Jerry has Strengthened Into a Hurricane in the Atlantic; Tropical Storm Watches Posted for Northern Leeward Islands.(UPDATED 2)

tsjerrypath19092019At 2:00 PM, the center of Hurricane Jerry was located near latitude 17.2 North, longitude 55.2 West or about 525 miles East-southeast of St. Maarten.

Jerry is moving toward the west-northwest near 16 mph (26 km/h). A west-northwest motion at a similar forward speed is expected over the next few days. On the forecast track, the center of Jerry is expected to pass approximately 120 miles to the north-northeast of St. Maarten on Friday night. Tropical storm effects of Jerry will begin on St. Maarten by Friday.

Maximum sustained winds have increased to near 85 mph (140 km/h) with higher gusts. Jerry could strengthen during the next day before some weakening begins this weekend.

Hurricane-force winds extend outward up to 20 miles (30 km) from the center and tropical-storm-force winds extend outward up to 80 miles (130 km).

An Air Force Reserve Hurricane Hunter aircraft recently reported a minimum central pressure of 982 mb (29.00 inches).

Residents and the general public should put plans in place and continue to be alert and monitor the progress of this system.

The Meteorological Department of St. Maarten will continue to monitor this system and issue special weather bulletins.


Rainfall: Jerry is expected to produce total rainfall accumulations of 1 to 2 inches, with maximum amounts of 3 to 4 inches possible. Flooding and/or rock slides will become possible in flood-prone areas and along hillsides. Residents and users of these areas are advised to exercise caution.

Winds: Tropical storm conditions are possible by Friday afternoon.

Seas: Swells generated by Jerry are forecast to affect the island from later today. These swells are likely to cause life-threatening surf and rip current conditions.


Jerry prim 0919 5aSt Maarten/ St. Martin under a tropical storm watch.

 At a Glance

  • Tropical Storm Jerry is strengthening in the Atlantic Ocean.
  • It's predicted to become a hurricane Thursday.
  • Jerry is likely to move near or north of the northern Leeward Islands, where tropical storm watches are in effect.
  • It's too early to determine if those islands will receive any direct impacts from Jerry.

Tropical Storm Jerry is intensifying in the Atlantic and will likely move near or north of the Leeward Islands as a hurricane later this week.

Jerry is currently centered more than 500 miles east of the Leeward Islands and is tracking west-northwestward.


Current Storm Status

(The highest cloud tops, corresponding to the most vigorous convection, are shown in the brightest red colors. Clustering, deep convection around the center is a sign of a healthy tropical cyclone.)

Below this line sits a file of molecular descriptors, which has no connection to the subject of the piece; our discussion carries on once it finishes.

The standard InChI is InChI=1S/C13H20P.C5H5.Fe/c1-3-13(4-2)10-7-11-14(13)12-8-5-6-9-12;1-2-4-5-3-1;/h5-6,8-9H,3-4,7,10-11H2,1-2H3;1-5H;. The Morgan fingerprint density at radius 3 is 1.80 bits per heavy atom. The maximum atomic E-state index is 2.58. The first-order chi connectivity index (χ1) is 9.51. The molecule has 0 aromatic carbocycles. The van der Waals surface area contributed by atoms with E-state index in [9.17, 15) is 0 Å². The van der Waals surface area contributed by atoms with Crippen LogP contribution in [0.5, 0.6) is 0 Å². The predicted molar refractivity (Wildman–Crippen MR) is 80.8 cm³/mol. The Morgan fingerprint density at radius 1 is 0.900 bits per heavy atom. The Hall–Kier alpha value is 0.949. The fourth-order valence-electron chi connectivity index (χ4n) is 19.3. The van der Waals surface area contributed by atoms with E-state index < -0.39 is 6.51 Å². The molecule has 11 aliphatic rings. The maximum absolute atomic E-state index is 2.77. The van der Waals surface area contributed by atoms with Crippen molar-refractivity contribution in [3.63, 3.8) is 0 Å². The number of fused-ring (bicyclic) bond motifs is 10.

Jerry is not expected to intensify rapidly due to dry air around the system, but the storm is predicted to become a hurricane on Thursday.

Jerry is currently forecast to track near or north of the northern Leeward Islands on Friday as a hurricane, then north of Puerto Rico on Saturday.

Tropical storm watches have been issued for the islands of Anguilla, Barbuda, St. Maarten/St. Martin, St. Barthelemy, Saba and St. Eustatius in the northern Leeward Islands. This means tropical-storm-force winds (39-plus mph) are possible within the watch area, generally within 48 hours.


Watches and Warnings


(A watch is issued when tropical storm or hurricane conditions are possible within 48 hours. A warning is issued when those conditions are expected within 36 hours.)

Even though Jerry will most likely track north of these islands, they could experience tropical storm conditions by early Friday. Moderate wind shear is expected to limit intensification late this week and into this weekend.

This system is expected to produce total rainfall accumulations of 1 to 2 inches – with isolated spots receiving up to 3 inches – across the northern Leeward Islands, the Virgin Islands and Puerto Rico.

Even if Jerry tracks well north of the islands, it will still generate swells that will affect portions of northern Leeward Islands by late Thursday. These swells are likely to cause life-threatening surf and rip current conditions.

The National Hurricane Center is predicting that Jerry will most likely angle toward the northwest by late in the weekend, then toward the north early next week.

It's still too soon to predict with confidence whether or not Jerry will affect the Bahamas, Turks and Caicos, Bermuda or the mainland United States.